Wednesday, January 22, 2003

Well the Wynton Marsalis / Lincoln Centre Jazz Orchestra gig last night was just fantastic. Although I was looking forward to it, I was slightly apprehensive as Wynton can be little bland on record. Well no such problems last night. The 15-piece band was awesome, not much can beat a 12-piece brass section going at it full tilt. When that sort of band swings, it really swings! We had lots of laughs as well. Amongst the generally slick looking band our favourite was a gentleman who looked for all the world as though he had wandered in from Shirehampton working men’s club, slipped into a suit and thought he would take a chance on sitting with the band, hoping that no one would notice an interloper in the ranks! It turned out that as well as playing bass Sax, he could play a mean bass clarinet, but it still looked as though he was nipping off stage for a quick pint or two whenever he got the chance.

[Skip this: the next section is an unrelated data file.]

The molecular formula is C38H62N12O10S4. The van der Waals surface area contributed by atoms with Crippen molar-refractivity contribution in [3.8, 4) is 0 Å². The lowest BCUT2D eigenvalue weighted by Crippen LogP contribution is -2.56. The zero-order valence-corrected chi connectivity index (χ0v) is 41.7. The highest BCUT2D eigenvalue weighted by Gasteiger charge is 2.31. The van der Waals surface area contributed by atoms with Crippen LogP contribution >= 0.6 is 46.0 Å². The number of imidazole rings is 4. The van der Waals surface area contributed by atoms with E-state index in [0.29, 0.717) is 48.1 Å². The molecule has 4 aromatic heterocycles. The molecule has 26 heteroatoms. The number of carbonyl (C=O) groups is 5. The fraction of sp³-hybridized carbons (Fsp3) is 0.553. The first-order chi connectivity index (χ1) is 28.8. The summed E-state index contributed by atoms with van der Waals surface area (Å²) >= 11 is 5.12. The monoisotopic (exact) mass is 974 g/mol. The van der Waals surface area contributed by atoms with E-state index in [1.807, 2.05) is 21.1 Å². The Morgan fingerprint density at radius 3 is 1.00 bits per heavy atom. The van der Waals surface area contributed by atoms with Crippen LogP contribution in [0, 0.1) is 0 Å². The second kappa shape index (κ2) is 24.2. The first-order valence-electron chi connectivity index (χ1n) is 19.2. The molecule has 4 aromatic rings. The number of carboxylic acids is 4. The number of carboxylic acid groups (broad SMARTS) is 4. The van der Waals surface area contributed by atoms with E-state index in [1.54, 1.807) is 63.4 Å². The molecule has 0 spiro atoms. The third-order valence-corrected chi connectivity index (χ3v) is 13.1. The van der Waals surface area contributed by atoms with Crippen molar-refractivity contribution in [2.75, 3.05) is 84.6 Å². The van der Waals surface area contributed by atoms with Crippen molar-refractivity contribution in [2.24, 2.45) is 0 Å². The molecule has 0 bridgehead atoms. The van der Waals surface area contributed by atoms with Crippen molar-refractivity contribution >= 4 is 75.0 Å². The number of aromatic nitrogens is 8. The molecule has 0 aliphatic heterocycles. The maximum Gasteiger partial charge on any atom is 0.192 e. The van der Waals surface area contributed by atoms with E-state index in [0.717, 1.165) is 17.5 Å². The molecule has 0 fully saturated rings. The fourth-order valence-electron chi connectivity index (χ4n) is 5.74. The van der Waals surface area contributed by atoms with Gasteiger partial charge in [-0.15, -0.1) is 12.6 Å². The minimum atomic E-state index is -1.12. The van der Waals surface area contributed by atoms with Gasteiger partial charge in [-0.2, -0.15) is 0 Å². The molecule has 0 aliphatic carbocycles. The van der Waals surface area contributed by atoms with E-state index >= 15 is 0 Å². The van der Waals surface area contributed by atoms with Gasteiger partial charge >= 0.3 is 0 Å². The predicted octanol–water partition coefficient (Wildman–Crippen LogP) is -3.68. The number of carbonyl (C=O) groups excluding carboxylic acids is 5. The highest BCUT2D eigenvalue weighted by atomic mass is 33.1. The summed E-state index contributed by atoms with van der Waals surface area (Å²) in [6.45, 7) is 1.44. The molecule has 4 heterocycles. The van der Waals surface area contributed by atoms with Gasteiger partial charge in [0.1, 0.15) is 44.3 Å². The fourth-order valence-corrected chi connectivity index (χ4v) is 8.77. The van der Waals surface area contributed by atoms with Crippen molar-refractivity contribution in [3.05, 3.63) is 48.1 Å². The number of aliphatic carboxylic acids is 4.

I’m currently reading “Stupid White Men” by Michael Moore. It is an often hilarious account of the ills that have been unleashed on the world by the all conquering white man. He has lots of interesting and pertinent points to make. I must admit that I was totally unaware of the funding problems associated with American schools and with books in particular. The representation of schools in the states that we tend to see always look like shining beacons of enlightenment in comparison with our financially embarrassed institutions. In preparation for our forthcoming short trip to France (only about 10 days to go now), I stocked up yesterday on some other reading matter. Bought a couple of novels by writers that are new to me. Nick McDonell is probably new to most people, Twelve is his first book and he is only about 18 years old. I caught the end of programme on Radio 4 on the weekend when 3 people from very different backgrounds were discussing this and a couple of other books. All them were singing the praises of this novel, but for very different reasons. So I figured that there must be lot’s of ideas at work, if can it can touch different people in different ways. The other book I picked up was The Earthquake Bird by another debut novelist Susanna Jones. This was prompted by an article, which she wrote in The Guardian on Saturday, describing the origins of the novel. The book is set in contemporary Tokyo (Nick Mcdonell’s book is set in New York by the way, so as everyone who knows me will tell you, that my two main obsessions taken care of!), and I liked the way she spoke about the mechanics of moving around Tokyo on the excellent rail and underground system and the different atmosphere that each area has, that you feel as soon as you leave a station. The title also had echoes of my favourite author Haruki Murakami, sounds like a mixture between two of his books, The Wind Up Bird Chronicle and After the Quake.


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